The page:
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Teaching Music Production A Profile of Chris Gemkow and York Community High School

Dan Blaufuss | April 2019

    With roots going back to one iMac computer purchased by the band director in 2008, the York Community High School (Elmhurst, Illinois) music production program guided by Chris Gemkow has grown into a home for students to make music together, complete with an after school club and multiple album projects. We chatted with Gemkow about his approach to this often overlooked area of music.

The Start of the Program
    Writing songs and playing guitar was a hobby for me. I started my career at York Community High School as a special ed English teacher. During my first two years at York, I established a friendship with Performing Arts Department Chairman Bill Riddle and Band Director Mike Pavlik, and when a guitar teacher position opened up, I switched to part-time guitar and part time special ed English.
    At the same time, the music production program was just getting started. Originally the music department had one Mac for general use, which was purchased by the band director when the technology department switched the school to PCs, and that turned into five computers, then eight. With the retirement of the piano and music theory teacher, the music department converted the space into a music computer lab.
York sought a teacher who would be interested in developing a music production program. We called several college music programs across the country and eventually located a teacher from Indiana University. It was important to find a candidate who was equipped to develop this new type of program but also necessary that they would be willing to work part-time, with the potential of the position eventually evolving into a full time gig. This teacher grew the production program into a full-time position but left for a job developing video games. I was offered the music production classes and accepted before the department chairman had finished asking the question.
    I had been recording my songs for years and had experimented with recording technology, from a Tascam four-track to digital recorders that let you layer 32 tracks, but the first couple years were a crash course in learning the software. At the same time, I had inherited the class when dubstep was at its peak, so most of the students were interested in emulating artists like Skrillex and Deadmau5, when I had always been more into Wilco, Bob Dylan, and The Beatles. I worried that all the students would be disappointed that I wasn’t an expert in electronic music. In the end, my approach was to make the class something students with no musical knowledge could take and learn to do something new. This is still my approach.
    Some of my students come from band, orchestra, and choir. Others are the type who might never have taken a music class in high school if not for production. They want to get together and jam with their friends and write their own music in the process. My goal is to help these students channel their desires into creating some music.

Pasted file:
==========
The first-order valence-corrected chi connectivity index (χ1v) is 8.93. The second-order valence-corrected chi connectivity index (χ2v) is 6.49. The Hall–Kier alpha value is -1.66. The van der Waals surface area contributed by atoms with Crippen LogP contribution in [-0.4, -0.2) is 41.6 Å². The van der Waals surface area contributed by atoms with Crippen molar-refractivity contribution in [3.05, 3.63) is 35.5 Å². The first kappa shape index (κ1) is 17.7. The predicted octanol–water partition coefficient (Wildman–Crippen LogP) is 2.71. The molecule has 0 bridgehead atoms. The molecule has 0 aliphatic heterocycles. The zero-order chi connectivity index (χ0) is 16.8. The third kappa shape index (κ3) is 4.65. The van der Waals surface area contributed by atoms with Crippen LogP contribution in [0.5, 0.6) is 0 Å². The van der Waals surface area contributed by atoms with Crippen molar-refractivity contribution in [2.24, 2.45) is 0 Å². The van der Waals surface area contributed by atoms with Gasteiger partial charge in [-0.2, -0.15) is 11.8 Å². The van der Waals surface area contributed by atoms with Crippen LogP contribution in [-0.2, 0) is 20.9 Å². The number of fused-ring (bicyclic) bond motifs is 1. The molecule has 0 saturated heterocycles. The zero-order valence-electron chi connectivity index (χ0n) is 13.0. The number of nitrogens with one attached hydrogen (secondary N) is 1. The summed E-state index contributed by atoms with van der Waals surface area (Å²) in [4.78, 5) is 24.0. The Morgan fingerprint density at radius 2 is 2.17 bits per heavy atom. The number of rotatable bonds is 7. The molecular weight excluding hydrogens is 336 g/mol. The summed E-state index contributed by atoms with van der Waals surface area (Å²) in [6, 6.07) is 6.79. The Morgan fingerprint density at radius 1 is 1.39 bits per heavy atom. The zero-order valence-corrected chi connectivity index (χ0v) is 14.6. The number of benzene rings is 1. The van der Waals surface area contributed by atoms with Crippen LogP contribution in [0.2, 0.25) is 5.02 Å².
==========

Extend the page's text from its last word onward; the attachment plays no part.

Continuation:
We have three tiers of music production classes, each lasting a semester. Music Production I is an introduction to using a computer to create music. We teach students how to use Logic Pro X but emphasize that this is not a Logic Pro X class. The program is simply a tool to make music.
    Students come into the class with a wide variety of experiences, but the aim is to show them all how to put together a song. Students already know the elements of music – melody, harmony, a bass line, a percussion part – even if they cannot define these formally. They just need to have these things pointed out.
    Keyboards can be intimidating to a student who cannot play piano, so I approach teaching keyboard as a big remote control that can be a drum machine or a horn section. Students learn some basic keyboard skills with the mindset that they are programming a sequence of keystrokes that will trigger sounds in the program.
    At this basic level, I want students to feel comfortable opening a project and have fun making music. Some students take the class because they have to take something. Others come in and discover that this is exactly what they have wanted to do with music and that these tools are perfect for expressing themselves. One of my students also plays in the orchestra, but after taking the music production classes, she is going to college to major in audio engineering. 
    Music Production II allows students to discover their voice. They have learned to use the tools they need, and the next step is to use those tools to express themselves. The big projects for this class is to use lyrics in some way. Some students have little trouble writing and performing their own words without any self-consciousness, but this is not the case for many others. When they express fear of sharing lyrics, I ask what kind of music they like. It always has lyrics in it.
    Students do not need to use lyrics they have written. Ben Harper has a song called I’ll Rise, for which he converted Maya Angelou’s poem Still I Rise to a song, and students are welcome to set someone else’s words to music if they prefer. I still nudge them toward writing for themselves, though.
    The bulk of Music Production III is devoted to what we call the EP project. Each student has to write a collection of three to five original songs with an overarching concept. Students can work independently or team up, but each student is required to contribute at least three songs. This semester I have a trio teaming up; they are going to have to write a full album of at least nine songs. 
    Students present ideas to the class. Some of these will be finished songs, others will be bare-bones ideas. I have had students write lyrics and melody during first period, record vocals during second period, and present it during fourth period. Other students in the class offer suggestions and feedback on possible additions or changes. All student work gets submitted to Google Classroom, so it is easy for students to call up their projects on any computer. Students in Music Production III have a great deal of independence, but my job is to keep them within a large boundary to explore ideas and find out where they want to go with this.
    Collaboration is also an important part of the class. It is required to work with other people to record your songs. This is not limited to people in the class. Anyone you can find to help is welcome. Presentation days tend to generate collaborative ideas, as students volunteer to add a part to someone’s song.